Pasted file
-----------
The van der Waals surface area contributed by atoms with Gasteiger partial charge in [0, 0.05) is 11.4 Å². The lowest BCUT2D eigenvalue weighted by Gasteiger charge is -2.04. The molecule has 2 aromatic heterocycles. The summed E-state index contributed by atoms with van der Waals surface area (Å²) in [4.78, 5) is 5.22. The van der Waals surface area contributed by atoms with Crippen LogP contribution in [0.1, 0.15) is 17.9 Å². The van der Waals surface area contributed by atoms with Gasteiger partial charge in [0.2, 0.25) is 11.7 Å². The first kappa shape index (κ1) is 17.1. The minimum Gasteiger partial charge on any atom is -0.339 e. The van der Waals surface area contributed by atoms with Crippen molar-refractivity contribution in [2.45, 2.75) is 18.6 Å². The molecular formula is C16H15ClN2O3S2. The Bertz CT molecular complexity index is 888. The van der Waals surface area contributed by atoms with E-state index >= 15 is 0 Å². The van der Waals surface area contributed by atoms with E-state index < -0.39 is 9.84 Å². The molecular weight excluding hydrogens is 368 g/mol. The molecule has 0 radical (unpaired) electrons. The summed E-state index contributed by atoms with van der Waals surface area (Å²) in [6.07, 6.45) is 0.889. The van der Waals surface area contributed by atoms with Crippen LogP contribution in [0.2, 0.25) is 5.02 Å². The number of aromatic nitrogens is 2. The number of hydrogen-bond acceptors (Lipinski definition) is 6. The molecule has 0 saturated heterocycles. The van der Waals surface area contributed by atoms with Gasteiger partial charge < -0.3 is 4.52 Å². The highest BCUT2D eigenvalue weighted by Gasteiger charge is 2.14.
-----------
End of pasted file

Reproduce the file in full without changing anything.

The van der Waals surface area contributed by atoms with Gasteiger partial charge in [0, 0.05) is 11.4 Å². The lowest BCUT2D eigenvalue weighted by Gasteiger charge is -2.04. The molecule has 2 aromatic heterocycles. The summed E-state index contributed by atoms with van der Waals surface area (Å²) in [4.78, 5) is 5.22. The van der Waals surface area contributed by atoms with Crippen LogP contribution in [0.1, 0.15) is 17.9 Å². The van der Waals surface area contributed by atoms with Gasteiger partial charge in [0.2, 0.25) is 11.7 Å². The first kappa shape index (κ1) is 17.1. The minimum Gasteiger partial charge on any atom is -0.339 e. The van der Waals surface area contributed by atoms with Crippen molar-refractivity contribution in [2.45, 2.75) is 18.6 Å². The molecular formula is C16H15ClN2O3S2. The Bertz CT molecular complexity index is 888. The van der Waals surface area contributed by atoms with E-state index >= 15 is 0 Å². The van der Waals surface area contributed by atoms with E-state index < -0.39 is 9.84 Å². The molecular weight excluding hydrogens is 368 g/mol. The molecule has 0 radical (unpaired) electrons. The summed E-state index contributed by atoms with van der Waals surface area (Å²) in [6.07, 6.45) is 0.889. The van der Waals surface area contributed by atoms with Crippen LogP contribution in [0.2, 0.25) is 5.02 Å². The number of aromatic nitrogens is 2. The number of hydrogen-bond acceptors (Lipinski definition) is 6. The molecule has 0 saturated heterocycles. The van der Waals surface area contributed by atoms with Gasteiger partial charge < -0.3 is 4.52 Å². The highest BCUT2D eigenvalue weighted by Gasteiger charge is 2.14.